"Look back, deal with our past and learn"

Shehan Karunatilaka with his novel The Seven Moons of Maali Almeida. Photo: BOOKER PRIZE FOUNDATION

Shehan Karunatilaka, 47, is a Sri Lankan writer who won the Booker Prize this year for his novel The Seven Moons of Maali Almeida. Growing up in Colombo, Karunatilaka studied in New Zealand and has lived and worked in London, Amsterdam and Singapore.

Seven Moon was published 12 years after Karunatilaka’s first novel Chinaman: The Legacy of Pradeep Matthew and marks the first Booker win by a Sri Lankan author since Michael Ondaatje who got the prize in 1992 for The English Patient. He is also the first South Asian to win since Aravind Adiga in 2008 for The White Tiger.

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Set during the Sri Lankan civil war and narrated by a dead man, Seven Moons is a gripping story of lives caught in conflict. Part-murder mystery, part-political satire it is also a love story narrated in second person and set in an afterlife visa control office, as spirits and the living engage in their own violent tugs-of-war.

Karunatilaka spoke with Nepali Times ahead of the 2022 Nepal Literature Festival in Pokhara from 21–25 December. Excerpts:

Nepali Times: How did winning the Booker feel? 

Shehan Karunatilaka: It was quite stressful and quite surreal. When the longlist was announced we were preoccupied with the economic meltdown in Sri Lanka, I was in the petrol queue and protests. So, that was a bit strange. You look at the longlisted books and they are all exceptional. They were not importing books at the time, so, I could not read them, but I did follow up on the book talks. My attitude then was you accept what you get, and the longlist is good enough. But I appreciated the fact that the book was now going to get a wider readership.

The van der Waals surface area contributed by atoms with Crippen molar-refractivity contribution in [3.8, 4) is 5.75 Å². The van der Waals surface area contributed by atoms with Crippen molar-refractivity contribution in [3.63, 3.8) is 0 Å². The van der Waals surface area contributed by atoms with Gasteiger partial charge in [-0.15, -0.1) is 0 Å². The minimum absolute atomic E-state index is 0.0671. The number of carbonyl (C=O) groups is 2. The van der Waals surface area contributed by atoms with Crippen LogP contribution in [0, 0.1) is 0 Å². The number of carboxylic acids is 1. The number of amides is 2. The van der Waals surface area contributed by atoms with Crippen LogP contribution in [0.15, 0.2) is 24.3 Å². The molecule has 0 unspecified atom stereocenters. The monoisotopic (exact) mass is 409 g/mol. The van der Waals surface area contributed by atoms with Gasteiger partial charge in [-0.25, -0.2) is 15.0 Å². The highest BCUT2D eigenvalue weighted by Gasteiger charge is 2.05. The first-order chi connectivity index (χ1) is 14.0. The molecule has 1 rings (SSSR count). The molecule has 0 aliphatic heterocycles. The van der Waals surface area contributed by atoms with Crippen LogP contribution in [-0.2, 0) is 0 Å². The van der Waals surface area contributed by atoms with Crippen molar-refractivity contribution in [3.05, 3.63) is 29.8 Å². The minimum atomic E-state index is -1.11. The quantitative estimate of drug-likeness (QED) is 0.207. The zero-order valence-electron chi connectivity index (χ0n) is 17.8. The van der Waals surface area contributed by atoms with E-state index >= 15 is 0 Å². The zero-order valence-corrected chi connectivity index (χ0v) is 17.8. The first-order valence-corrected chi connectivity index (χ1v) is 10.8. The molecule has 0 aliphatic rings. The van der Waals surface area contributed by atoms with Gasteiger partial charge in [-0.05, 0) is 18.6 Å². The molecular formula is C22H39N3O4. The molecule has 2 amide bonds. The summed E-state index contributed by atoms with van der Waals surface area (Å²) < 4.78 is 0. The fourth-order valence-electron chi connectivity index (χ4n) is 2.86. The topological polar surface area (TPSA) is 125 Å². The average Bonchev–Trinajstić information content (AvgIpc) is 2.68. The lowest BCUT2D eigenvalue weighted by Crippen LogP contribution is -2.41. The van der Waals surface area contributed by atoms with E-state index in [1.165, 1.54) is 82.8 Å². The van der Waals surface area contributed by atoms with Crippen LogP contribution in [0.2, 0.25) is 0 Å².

Coming to the final day, it is a 6-1 chance, and when my name was called out, it was pure adrenaline. I just made sure I had my speech ready and did the thing. It has been relentless since, but leading up to the Booker, I was just grateful for whatever bits of fortune I was getting. But no, I did not dare expect that I would win.

An earlier, unrevised version of the novel was originally published in India as Chats with the Dead in 2020. To what extent did you rework the novel before it became The Seven Moons of Maali Almeida?

It seems that I am destined to write my books a couple of times. Even Chinaman (2010) has an original 500-page version which I self-published, and it sold pretty well in Sri Lanka. But that got replaced when Random House India took it on and now that’s the version you find everywhere. Similarly, India was quite enthusiastic about Chats with the Dead and I was also kind of exhausted after five years of writing it. I did have an inkling that it needed some editing, but I suppose there was a demand in the Subcontinent since Chinaman had done well and India was also familiar with Sri Lanka’s conflict and mythologies. But, despite couple reviews and readers, Chats struggled to find a publisher outside the Subcontinent which puzzled many.

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That’s when I shared the manuscript with Mark Ellingham and Natania Jansz of Sort of Books with whom I had already an editorial relationship. They have a real eye and ear for what works and what the UK readers respond to, and said that it had something, but it needed work to connect with the Western audience who do not know about Sri Lanka and its mythologies.

We then began the process, initially to clarify things such that the JVP, the LTTE, the Indian Peace Keeping Force, who the key players were and their agenda, and also the mythos behind the seven moons, which we take for granted here.